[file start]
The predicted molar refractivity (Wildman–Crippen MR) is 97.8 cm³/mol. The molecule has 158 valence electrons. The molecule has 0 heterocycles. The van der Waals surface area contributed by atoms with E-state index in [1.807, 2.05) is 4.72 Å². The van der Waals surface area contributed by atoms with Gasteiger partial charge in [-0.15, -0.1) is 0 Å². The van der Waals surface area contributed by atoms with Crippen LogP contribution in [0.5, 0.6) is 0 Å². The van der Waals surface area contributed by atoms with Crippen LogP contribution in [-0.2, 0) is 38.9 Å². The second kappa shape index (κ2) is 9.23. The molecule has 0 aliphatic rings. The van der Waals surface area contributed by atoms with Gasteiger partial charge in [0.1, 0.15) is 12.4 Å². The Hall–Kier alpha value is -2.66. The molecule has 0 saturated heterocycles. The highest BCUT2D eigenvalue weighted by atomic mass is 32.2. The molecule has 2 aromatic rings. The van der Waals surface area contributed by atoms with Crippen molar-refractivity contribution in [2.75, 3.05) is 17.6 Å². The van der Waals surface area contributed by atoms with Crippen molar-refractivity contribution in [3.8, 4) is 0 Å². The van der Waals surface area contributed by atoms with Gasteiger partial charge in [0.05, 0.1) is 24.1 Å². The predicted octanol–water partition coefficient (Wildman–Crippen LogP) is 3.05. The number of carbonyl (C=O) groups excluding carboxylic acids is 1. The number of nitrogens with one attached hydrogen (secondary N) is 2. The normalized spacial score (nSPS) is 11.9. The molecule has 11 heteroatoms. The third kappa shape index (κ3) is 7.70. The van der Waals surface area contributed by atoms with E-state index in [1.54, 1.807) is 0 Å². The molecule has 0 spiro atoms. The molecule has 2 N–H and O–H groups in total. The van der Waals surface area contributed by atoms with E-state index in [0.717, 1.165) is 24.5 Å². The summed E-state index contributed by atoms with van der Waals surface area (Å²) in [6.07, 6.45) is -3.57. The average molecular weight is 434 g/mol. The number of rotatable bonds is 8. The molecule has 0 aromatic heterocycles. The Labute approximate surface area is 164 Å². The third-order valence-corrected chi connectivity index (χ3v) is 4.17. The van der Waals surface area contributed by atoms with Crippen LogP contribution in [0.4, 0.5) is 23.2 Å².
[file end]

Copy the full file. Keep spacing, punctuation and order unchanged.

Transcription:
The predicted molar refractivity (Wildman–Crippen MR) is 97.8 cm³/mol. The molecule has 158 valence electrons. The molecule has 0 heterocycles. The van der Waals surface area contributed by atoms with E-state index in [1.807, 2.05) is 4.72 Å². The van der Waals surface area contributed by atoms with Gasteiger partial charge in [-0.15, -0.1) is 0 Å². The van der Waals surface area contributed by atoms with Crippen LogP contribution in [0.5, 0.6) is 0 Å². The van der Waals surface area contributed by atoms with Crippen LogP contribution in [-0.2, 0) is 38.9 Å². The second kappa shape index (κ2) is 9.23. The molecule has 0 aliphatic rings. The van der Waals surface area contributed by atoms with Gasteiger partial charge in [0.1, 0.15) is 12.4 Å². The Hall–Kier alpha value is -2.66. The molecule has 0 saturated heterocycles. The highest BCUT2D eigenvalue weighted by atomic mass is 32.2. The molecule has 2 aromatic rings. The van der Waals surface area contributed by atoms with Crippen molar-refractivity contribution in [2.75, 3.05) is 17.6 Å². The van der Waals surface area contributed by atoms with Crippen molar-refractivity contribution in [3.8, 4) is 0 Å². The van der Waals surface area contributed by atoms with Gasteiger partial charge in [0.05, 0.1) is 24.1 Å². The predicted octanol–water partition coefficient (Wildman–Crippen LogP) is 3.05. The number of carbonyl (C=O) groups excluding carboxylic acids is 1. The number of nitrogens with one attached hydrogen (secondary N) is 2. The normalized spacial score (nSPS) is 11.9. The molecule has 11 heteroatoms. The third kappa shape index (κ3) is 7.70. The van der Waals surface area contributed by atoms with E-state index in [1.54, 1.807) is 0 Å². The molecule has 0 spiro atoms. The molecule has 2 N–H and O–H groups in total. The van der Waals surface area contributed by atoms with E-state index in [0.717, 1.165) is 24.5 Å². The summed E-state index contributed by atoms with van der Waals surface area (Å²) in [6.07, 6.45) is -3.57. The average molecular weight is 434 g/mol. The number of rotatable bonds is 8. The molecule has 0 aromatic heterocycles. The Labute approximate surface area is 164 Å². The third-order valence-corrected chi connectivity index (χ3v) is 4.17. The van der Waals surface area contributed by atoms with Crippen LogP contribution in [0.4, 0.5) is 23.2 Å².